When ABC's "Scandal" debuted last year, it was an historic moment in television given that it marked the first time since 1974 that a black actress starred in a network drama. On Jan. 7 another show debuted featuring a black woman as lead--NBC's "Deception." While the colorblind casting of these shows has earned them a great deal of attention, neither has made race a focal point. But should they? A panel of prominent African Americans recently discussed the significance of race on "Scandal" and "Deception" on HuffPost Live.
Both dramas feature interracial relationships. On "Scandal," crisis manager Olivia Pope (Kerry Washington) is having an affair with the married President Fitzgerald Grant. On "Deception," Joanna Locasto (Meagan Good) had a secret romance as a teen with the son of the wealthy family for which her mother worked. Now Locasto is living with the Bowers family once again to investigate the death of one of the family members. She discovers that her feelings for her teen flame, Julian Bowers, haven't totally been extinguished.
"On the one hand, you see the traditional stereotype of the Jezebel or the African-American woman who can't have a successful relationship," says Mia Moody-Ramirez, a professor of journalism and media arts at Baylor University, who participated in HuffPost Live's panel. "On the other hand, we see very strong intellectual, charismatic women who are able to hold their own, who people rely on."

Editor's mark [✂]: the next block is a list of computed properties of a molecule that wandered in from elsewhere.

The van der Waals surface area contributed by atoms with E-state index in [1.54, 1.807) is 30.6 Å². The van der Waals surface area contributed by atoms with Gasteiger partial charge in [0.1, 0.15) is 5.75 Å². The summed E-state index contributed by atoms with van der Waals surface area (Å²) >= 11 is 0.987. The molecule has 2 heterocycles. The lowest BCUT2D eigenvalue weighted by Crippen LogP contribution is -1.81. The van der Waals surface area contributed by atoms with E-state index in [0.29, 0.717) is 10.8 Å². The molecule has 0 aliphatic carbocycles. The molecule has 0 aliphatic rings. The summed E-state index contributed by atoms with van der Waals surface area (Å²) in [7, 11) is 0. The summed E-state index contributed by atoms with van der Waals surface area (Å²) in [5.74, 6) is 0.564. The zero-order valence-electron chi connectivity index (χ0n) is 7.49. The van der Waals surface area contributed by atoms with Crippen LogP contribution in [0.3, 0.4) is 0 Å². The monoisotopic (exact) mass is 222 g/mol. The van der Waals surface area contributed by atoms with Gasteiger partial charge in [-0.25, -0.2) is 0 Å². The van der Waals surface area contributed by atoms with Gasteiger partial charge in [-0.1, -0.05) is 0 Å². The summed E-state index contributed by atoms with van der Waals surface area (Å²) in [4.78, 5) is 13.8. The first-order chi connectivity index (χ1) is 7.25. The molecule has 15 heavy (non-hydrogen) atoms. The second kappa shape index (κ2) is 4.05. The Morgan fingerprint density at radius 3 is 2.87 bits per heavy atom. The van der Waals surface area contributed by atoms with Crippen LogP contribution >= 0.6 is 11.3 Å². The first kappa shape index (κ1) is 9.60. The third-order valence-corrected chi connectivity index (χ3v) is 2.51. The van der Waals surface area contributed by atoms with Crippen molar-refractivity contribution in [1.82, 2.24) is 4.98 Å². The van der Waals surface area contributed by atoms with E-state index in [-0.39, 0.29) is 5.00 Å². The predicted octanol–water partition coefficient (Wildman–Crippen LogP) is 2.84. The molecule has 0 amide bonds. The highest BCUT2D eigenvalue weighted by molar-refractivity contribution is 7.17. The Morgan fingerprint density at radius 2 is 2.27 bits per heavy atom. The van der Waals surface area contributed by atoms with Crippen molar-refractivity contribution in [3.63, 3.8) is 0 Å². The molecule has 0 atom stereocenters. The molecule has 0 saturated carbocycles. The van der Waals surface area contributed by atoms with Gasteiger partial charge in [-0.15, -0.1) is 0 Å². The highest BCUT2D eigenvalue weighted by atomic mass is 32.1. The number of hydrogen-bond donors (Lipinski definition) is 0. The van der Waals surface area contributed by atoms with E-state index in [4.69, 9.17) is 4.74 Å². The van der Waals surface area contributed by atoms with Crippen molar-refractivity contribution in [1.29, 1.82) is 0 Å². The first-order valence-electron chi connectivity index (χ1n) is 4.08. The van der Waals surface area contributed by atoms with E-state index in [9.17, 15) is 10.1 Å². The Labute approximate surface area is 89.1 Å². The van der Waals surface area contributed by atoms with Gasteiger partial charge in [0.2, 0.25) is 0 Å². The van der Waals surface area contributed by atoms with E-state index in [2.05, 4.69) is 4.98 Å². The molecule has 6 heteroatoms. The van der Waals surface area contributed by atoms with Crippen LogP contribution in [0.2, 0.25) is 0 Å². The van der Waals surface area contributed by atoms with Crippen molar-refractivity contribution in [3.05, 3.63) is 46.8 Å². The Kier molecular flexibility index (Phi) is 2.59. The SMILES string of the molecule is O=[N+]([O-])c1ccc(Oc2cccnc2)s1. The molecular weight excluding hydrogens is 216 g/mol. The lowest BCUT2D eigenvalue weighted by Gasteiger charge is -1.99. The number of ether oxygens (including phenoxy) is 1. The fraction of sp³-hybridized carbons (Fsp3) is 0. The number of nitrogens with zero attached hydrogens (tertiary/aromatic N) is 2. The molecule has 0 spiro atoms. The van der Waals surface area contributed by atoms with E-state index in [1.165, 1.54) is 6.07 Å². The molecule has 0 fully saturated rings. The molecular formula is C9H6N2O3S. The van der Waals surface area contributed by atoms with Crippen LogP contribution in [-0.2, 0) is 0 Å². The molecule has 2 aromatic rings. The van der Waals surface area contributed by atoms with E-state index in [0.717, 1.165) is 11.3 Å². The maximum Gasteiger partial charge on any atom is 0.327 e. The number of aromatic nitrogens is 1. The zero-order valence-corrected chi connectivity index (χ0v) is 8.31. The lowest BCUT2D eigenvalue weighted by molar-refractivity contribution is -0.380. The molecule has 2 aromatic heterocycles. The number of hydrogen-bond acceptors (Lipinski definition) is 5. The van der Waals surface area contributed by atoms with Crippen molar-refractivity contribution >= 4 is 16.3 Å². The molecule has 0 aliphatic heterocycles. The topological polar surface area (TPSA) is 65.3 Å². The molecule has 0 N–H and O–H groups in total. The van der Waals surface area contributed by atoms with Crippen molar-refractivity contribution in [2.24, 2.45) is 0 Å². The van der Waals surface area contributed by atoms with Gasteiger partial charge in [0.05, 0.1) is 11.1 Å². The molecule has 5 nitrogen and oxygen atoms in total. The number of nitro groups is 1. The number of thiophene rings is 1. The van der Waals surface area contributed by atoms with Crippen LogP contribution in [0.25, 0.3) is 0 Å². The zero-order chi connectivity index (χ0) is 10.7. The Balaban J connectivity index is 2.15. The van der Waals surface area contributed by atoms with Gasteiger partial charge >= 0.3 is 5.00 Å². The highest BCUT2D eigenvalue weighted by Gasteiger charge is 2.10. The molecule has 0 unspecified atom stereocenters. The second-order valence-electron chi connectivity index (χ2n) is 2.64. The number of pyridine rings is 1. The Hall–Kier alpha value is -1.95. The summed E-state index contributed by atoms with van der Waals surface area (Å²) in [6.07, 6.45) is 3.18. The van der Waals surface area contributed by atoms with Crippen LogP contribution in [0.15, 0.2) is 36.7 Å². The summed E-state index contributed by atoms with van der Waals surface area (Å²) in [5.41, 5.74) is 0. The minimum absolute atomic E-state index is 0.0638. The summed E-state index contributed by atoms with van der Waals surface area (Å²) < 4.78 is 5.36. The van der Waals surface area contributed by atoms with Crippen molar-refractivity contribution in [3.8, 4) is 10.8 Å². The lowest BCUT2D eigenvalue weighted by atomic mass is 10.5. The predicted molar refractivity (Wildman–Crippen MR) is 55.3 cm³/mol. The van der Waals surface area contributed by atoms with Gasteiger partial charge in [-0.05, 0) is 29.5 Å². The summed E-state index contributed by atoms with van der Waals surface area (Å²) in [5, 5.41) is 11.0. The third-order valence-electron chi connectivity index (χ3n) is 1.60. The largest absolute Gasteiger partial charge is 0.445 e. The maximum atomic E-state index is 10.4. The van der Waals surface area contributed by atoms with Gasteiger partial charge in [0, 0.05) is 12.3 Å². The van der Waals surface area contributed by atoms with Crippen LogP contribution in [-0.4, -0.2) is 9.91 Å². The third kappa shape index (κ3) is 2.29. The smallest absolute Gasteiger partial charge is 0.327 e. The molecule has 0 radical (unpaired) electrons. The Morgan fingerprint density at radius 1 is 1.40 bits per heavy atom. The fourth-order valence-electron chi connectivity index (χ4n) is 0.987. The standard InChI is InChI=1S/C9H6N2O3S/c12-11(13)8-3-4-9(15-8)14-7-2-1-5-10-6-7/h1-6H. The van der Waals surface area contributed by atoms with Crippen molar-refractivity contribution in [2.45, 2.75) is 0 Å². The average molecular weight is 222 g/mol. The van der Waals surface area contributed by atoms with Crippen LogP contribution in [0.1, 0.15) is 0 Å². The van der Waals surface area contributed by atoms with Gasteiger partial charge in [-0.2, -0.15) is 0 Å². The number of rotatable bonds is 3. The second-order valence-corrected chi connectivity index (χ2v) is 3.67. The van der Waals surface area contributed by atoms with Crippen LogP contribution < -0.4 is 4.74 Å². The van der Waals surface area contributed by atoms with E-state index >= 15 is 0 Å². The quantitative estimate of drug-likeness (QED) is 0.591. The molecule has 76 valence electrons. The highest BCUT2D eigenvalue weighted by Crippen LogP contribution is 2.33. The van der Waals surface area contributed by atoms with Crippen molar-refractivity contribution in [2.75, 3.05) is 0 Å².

Moody-Ramirez suggests that she doesn't expect these black female characters to be perfect, as no one is perfect in real life. But she says the characters on "Scandal" and "Deception" are problematic because "these women are in love with men who do not love them back. ...They don't publicly love them."
That's exactly why I object to the interracial relationships featured on these programs. Both Olivia Pope and Joanna Locasto have feelings for men who don't/can't reciprocate these feelings publicly--thus making their relationships illegitimate. There's also a power imbalance in both relationships. While Pope is an affluent woman who runs an influential crisis management firm, she simply doesn't have the same amount of power available to the leader of the so-called free world. And while Locasto is a successful police officer, she's no match for the powerful Bowers family. But Helena Andrews of TheRoot.com points out that it's unfair to liken the relationship of Pope at least to a master-servant relationship.
She describes Pope as "a truly powerful black woman. ....She's not a slave. She's not Sally Hemings. She's a powerful black woman in her own right..."
Pope may be, but her entanglement with a married man makes her appear weak, in my opinion. What's more, I don't find President Fitzgerald Grant or Julian Bowers to be particularly likeable characters. Both seem selfish, dysfunctional and immature, making the attraction that Pope and Locasto, respectively, have for them all the more questionable.
What's your take on these shows and how they address race and romance?